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\title{Problem Set 7: Models, compactifications, identifying spaces, characterizing subspaces}
\date{Due: Thursday, April 21}
\author{Your name:}
\begin{document}
\maketitle
Read the notes on the course website related to the subspace topology and quotient topology (sections 3 and 5, though you might enjoy 1 and 2 as well).
\begin{prob}[8]
Have you done the reading?
\end{prob}
\begin{prob}[8]
Recall that a continuous map $i: A \to X$ satisfies \emph{the universal property of the subspace topology} if for every continuous map $f: Y \to X$ such that $\im(f) \subset \im(i)$, there exists a unique continuous map $\hat{f} : Y \to A$ so that $i \circ \hat{f} = f$.
Prove that a map $f: A \to X$ is a homeomorphism on its image if and only if $f: A \to X$ satisfies the universal property of the subspace topology. (If you get stuck, go back and read the notes, which contains a proof of a very similar statement. Then try to prove this statement again. Repeat this procedure until you can understand and prove this result without consulting the notes.)
\end{prob}
\begin{prob}[9]
Let $f: X \to Y$ be a continuous surjection of topological spaces.
\begin{enumerate}
\item Give an example to show that $f$ may be an open map and at the same time not be a closed map.
\item Give an example to show that $f$ may be a closed map and at the same time not be an open map.
\item Prove that if $f$ is either open or closed, then the topology on $Y$ is equal to the quotient topology coming from the relation: $r, s \in X$ are equivalent iff $f(r) = f(s)$.
\end{enumerate}
\end{prob}
\begin{prob}[12]
This problem will define the one-point compactification and ask you to prove some theorems about it. Recall that a space $X$ is called \emph{locally compact} if for every point $p \in X$, there exists a compact neighborhood $K \subset X$ such that $p \in K$. Note that every compact space is locally compact (prove this to yourself).
\begin{enumerate}
\item Give an example of space which is locally compact and not compact.
\end{enumerate}
\noindent Recall that the \emph{one-point compactification} of a space $X$, if it exists, consists of
\begin{itemize}
\item a compact Hausdorff space $Y$
\item an embedding $i: X \hookrightarrow Y$
\end{itemize}
such that
\begin{itemize}
\item $Y \setminus i(X)$ is a set containing exactly one element (we call that element ``$\infty$" for convenience).
\item $\overline{i(X)} = Y$.
\end{itemize}
\begin{enumerate}
\addtocounter{enumi}{1}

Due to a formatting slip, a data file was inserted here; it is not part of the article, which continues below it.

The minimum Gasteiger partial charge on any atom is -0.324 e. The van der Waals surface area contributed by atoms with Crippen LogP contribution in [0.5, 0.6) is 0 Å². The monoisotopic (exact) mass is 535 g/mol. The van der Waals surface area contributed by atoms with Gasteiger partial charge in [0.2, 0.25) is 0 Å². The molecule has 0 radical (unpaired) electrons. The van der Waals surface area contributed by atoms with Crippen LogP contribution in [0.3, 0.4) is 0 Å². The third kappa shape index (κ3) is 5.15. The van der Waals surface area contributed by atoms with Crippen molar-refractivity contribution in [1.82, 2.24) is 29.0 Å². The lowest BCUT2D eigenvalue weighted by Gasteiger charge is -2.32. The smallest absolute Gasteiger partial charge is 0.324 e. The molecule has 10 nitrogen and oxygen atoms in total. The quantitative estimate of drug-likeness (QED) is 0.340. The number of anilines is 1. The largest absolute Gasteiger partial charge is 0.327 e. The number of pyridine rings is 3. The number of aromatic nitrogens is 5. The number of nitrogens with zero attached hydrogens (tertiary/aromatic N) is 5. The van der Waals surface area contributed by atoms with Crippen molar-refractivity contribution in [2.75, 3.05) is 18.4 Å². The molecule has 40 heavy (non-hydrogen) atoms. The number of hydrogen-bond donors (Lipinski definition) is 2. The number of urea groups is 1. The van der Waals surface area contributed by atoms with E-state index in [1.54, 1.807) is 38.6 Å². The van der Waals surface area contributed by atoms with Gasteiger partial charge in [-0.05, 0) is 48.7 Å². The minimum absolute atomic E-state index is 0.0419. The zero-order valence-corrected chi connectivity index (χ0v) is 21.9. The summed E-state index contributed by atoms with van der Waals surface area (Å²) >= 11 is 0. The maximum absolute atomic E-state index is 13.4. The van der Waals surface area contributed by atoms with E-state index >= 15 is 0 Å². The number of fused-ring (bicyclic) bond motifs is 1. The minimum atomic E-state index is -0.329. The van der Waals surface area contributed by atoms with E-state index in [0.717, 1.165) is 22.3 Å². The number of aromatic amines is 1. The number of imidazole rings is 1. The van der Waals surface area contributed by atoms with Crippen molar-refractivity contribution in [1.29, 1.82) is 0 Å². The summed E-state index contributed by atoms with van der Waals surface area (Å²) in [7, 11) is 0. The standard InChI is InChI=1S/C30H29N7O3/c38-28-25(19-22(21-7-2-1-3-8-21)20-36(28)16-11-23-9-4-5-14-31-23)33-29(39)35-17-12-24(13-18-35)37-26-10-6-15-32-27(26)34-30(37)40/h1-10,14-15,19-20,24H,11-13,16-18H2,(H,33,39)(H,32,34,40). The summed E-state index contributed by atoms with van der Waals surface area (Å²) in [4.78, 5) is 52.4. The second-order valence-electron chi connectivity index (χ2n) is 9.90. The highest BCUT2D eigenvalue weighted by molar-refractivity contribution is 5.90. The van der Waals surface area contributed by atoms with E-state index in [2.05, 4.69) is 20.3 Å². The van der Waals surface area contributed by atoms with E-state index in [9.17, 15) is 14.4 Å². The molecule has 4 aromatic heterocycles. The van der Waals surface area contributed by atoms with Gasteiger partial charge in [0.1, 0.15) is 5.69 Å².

\item Prove that if $X$ is a space with one-point compactifications $i : X \hookrightarrow Y$ and $j : X \hookrightarrow Z$ that there is a unique homeomorphism $h : Y \to Z$ such that $h \circ i = j$.
\end{enumerate}
\noindent Observe that if $X$ has a one-point compactification, then $X$ must be Hausdorff (if this is not clear, prove it to yourself!). We might also imagine that if $X$ fits inside a compact space, then it can't be that far off from being compact itself.
\begin{enumerate}
\addtocounter{enumi}{2}
\item Prove that if $X$ has a one-point compactification, then $X$ must be locally compact.
\end{enumerate}
\noindent So far in this problem you have proved that if $X$ has a one-point compactification, $X$ must be locally compact and Hausdorff. These seem to be the only ``obvious" pieces of information we can extract about $X$ if we know it has a one-point compactification. One question to ask, then, is the following:
\begin{enumerate}
\addtocounter{enumi}{3}
\item if a space $X$ is locally compact (but not compact) and Hausdorff, does it have a one-point compactification? (Hint: try using the construction we gave in class to build one.)
\end{enumerate}
\end{prob}
\begin{prob}[12]
For the following problem, the notation $(0,1)$ will refer to the open interval in the real line.
\begin{enumerate}
\item Prove that $\text{int}\D^n \cong \R^n$.
\item Prove that $(\text{int}\D^n)^{+} \cong S^n$.
\item Many of you argued that $\left( S^1 \times (0,1) \right)^{+}$ is homeomorphic to a ``pinched torus." Give a model for the pinched torus and prove that it is homeomorphic to the one-point compactification of $S^1 \times (0,1)$.
\end{enumerate}
\end{prob}
\end{document}